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Re: It's not currying!
This page is part of the web mail archives of SRFI 26 from before July 7th, 2015. The new archives for SRFI 26 contain all messages, not just those from before July 7th, 2015.
> Stephan wrote:
> I have a very simple problem with this SRFI:
> the name is wrong. What is described is
> not currying (that much is admitted in
> the draft itself!)
> What *is* described is partial application.
> Now it so happens that if
> 1. multiple-argument functions are really
> curried, single-argument functions, and
> 2. all evaluation is lazy,
> then there is no semantic difference between
> partial application on the first argument and
> full application. So one gets partial application
> "for free".
Indeed, the macro 'curry' provides only partial
application, and this is clearly stated in the
"The mechanism proposed here is in fact only a
specialization of parameters. It does not really do
currying in the sense of constructing a procedure in
one argument that returns a procedure in one argument
and so on."
So, let me briefly explain why I have nevertheless
proposed a certain name for "a macro that does not
In the first place, currying is a very important
theoretical device because it reduces multiple-argument
functions to single-argument functions only (Schoenfinkel,
1924). Moreover, as you point out quite correctly,
programming languages in which functions are inherently
curried can provide a notation for partial application
on the first argument "for free". Scheme, on the other
hand is not curried, in the sense that functions are
inherently multiple-argument, and hence does not provide
any compact notation for partial application.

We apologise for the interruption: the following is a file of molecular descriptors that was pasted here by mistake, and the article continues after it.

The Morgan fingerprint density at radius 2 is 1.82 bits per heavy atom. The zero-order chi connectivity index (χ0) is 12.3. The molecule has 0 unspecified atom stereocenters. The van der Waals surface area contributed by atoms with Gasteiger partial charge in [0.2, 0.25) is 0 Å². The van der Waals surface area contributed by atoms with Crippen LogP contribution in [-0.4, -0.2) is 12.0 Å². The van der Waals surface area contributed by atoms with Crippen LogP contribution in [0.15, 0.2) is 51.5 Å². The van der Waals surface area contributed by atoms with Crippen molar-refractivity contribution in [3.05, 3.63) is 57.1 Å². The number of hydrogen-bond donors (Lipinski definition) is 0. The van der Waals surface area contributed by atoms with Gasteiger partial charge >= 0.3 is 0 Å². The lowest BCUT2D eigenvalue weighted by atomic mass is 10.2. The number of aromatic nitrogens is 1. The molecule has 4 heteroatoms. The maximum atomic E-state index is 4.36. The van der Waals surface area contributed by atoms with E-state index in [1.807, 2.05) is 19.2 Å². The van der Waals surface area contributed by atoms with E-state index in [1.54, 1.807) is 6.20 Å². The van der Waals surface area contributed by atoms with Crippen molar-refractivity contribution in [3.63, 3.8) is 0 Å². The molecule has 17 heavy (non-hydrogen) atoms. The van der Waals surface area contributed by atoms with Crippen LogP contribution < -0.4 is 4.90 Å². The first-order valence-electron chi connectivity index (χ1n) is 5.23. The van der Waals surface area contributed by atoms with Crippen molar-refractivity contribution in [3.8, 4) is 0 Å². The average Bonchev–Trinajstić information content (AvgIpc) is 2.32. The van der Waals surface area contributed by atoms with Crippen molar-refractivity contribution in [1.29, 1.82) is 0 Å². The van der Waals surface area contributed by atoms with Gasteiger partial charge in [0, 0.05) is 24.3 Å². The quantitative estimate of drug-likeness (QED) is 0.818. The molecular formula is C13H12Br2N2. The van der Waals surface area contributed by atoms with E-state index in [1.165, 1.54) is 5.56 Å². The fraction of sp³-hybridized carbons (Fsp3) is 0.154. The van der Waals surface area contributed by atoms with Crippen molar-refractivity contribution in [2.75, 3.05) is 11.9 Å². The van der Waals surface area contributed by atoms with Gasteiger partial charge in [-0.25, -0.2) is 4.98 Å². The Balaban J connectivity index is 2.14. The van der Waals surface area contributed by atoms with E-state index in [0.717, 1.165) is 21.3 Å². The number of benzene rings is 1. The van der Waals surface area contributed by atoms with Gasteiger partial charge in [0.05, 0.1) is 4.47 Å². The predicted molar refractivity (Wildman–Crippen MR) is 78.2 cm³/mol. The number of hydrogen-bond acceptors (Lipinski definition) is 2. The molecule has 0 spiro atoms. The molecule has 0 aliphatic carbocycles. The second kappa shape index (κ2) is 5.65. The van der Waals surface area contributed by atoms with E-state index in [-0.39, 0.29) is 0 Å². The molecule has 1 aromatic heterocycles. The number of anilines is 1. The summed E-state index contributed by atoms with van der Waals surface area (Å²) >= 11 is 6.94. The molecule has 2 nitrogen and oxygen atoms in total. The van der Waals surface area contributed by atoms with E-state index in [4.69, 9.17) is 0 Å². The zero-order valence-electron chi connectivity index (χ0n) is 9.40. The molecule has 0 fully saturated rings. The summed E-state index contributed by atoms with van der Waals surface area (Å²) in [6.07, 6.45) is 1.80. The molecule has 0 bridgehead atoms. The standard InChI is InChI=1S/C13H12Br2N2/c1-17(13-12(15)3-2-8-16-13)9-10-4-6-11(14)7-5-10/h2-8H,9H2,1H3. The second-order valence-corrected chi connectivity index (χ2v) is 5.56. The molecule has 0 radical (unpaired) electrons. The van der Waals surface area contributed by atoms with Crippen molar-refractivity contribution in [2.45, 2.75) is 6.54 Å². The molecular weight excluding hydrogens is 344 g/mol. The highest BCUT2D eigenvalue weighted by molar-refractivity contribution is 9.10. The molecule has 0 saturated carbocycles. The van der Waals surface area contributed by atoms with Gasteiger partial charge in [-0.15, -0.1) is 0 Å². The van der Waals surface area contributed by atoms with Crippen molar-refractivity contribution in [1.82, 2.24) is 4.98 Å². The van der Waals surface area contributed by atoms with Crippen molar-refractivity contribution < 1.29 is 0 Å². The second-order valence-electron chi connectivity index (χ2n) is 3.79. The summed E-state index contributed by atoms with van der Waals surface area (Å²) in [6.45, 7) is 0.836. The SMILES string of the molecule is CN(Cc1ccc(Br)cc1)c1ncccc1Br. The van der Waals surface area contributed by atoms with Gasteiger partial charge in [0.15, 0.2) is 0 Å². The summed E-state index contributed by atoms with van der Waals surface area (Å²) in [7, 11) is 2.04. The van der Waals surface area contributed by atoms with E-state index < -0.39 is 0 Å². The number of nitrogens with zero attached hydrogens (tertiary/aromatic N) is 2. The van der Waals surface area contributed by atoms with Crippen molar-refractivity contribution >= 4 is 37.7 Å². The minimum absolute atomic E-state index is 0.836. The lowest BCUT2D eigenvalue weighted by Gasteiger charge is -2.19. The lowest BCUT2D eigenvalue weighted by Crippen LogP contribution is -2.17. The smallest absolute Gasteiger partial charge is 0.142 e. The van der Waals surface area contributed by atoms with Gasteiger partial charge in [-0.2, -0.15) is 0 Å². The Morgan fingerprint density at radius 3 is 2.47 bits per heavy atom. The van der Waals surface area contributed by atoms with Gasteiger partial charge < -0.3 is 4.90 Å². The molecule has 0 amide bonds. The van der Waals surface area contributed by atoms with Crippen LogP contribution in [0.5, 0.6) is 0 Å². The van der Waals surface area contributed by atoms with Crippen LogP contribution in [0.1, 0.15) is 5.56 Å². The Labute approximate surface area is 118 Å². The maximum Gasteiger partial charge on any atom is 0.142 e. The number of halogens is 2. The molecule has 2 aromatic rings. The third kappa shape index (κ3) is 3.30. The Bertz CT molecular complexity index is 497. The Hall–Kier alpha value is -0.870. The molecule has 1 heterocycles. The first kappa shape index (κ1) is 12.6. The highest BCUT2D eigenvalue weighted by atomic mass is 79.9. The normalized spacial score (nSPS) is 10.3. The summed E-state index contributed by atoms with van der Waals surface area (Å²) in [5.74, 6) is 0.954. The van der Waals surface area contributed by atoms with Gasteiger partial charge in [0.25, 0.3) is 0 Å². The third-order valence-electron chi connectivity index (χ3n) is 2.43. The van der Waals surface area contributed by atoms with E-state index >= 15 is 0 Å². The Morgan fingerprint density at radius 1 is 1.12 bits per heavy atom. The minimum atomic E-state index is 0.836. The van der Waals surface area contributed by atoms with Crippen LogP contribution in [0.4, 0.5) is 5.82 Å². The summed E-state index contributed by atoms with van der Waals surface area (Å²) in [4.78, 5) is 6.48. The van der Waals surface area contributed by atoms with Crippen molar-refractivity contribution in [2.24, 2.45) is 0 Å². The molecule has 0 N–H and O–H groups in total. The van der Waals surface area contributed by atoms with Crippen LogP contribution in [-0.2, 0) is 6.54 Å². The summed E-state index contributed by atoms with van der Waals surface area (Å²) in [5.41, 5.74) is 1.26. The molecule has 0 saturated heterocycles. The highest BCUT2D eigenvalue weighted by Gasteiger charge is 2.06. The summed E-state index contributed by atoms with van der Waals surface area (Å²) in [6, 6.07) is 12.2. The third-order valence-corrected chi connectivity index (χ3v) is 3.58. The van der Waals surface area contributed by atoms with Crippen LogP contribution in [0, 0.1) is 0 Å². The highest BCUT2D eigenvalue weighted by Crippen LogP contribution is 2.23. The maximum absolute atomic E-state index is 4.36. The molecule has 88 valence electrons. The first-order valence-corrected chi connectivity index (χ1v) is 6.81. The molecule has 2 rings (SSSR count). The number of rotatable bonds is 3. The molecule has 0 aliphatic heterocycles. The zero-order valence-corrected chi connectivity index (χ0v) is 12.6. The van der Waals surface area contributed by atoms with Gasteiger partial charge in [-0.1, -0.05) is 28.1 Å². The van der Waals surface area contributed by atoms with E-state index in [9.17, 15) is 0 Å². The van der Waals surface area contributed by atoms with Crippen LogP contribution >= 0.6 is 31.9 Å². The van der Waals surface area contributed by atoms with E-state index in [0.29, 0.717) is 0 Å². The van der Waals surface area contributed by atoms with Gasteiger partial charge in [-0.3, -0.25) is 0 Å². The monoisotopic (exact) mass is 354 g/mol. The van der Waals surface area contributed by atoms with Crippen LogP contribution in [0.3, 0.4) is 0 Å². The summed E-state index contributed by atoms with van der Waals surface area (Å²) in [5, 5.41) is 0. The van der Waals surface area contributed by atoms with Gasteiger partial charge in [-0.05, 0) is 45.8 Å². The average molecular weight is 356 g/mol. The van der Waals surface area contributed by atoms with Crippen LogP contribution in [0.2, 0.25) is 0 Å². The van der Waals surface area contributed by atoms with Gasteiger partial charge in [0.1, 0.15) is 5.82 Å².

Even worse, Scheme is not prepared to deal with
nested single-argument functions. For example, there is
no function to apply several arguments to such a curried
function. Moreover, there is no way at all to deal with
variable-arity functions---which have proven quite a
useful feature of Scheme after all.
Hence, the usual concept of currying a multiple-argument
function into a nesting of lambda-_expression_ (although
possible) is of very limited use in Scheme. In fact,
it facilitates programming less than one might expect.
After this observation, I concluded that an efficient
notation for partial evaluation might be as good as
it gets when it comes to currying in Scheme. In fact,
partial application does what you want to achieve with
currying in other languages. (There is another aspect
related to typing, though.)
Because of this I saw (and still see) little harm in
calling the macro for partial application 'curry'.
Obviously, this point of view is not always shared
as several people have already complained about it.
As I do not put too much emphasis on the name of the
macro, as long as it is specific and intuitive, I
would like to propose the name
and offer to rewrite the SRFI-document accordingly.
This includes a better explanation of what the difference
and relation is between currying and partial application.
Does this resolve you problem with the name?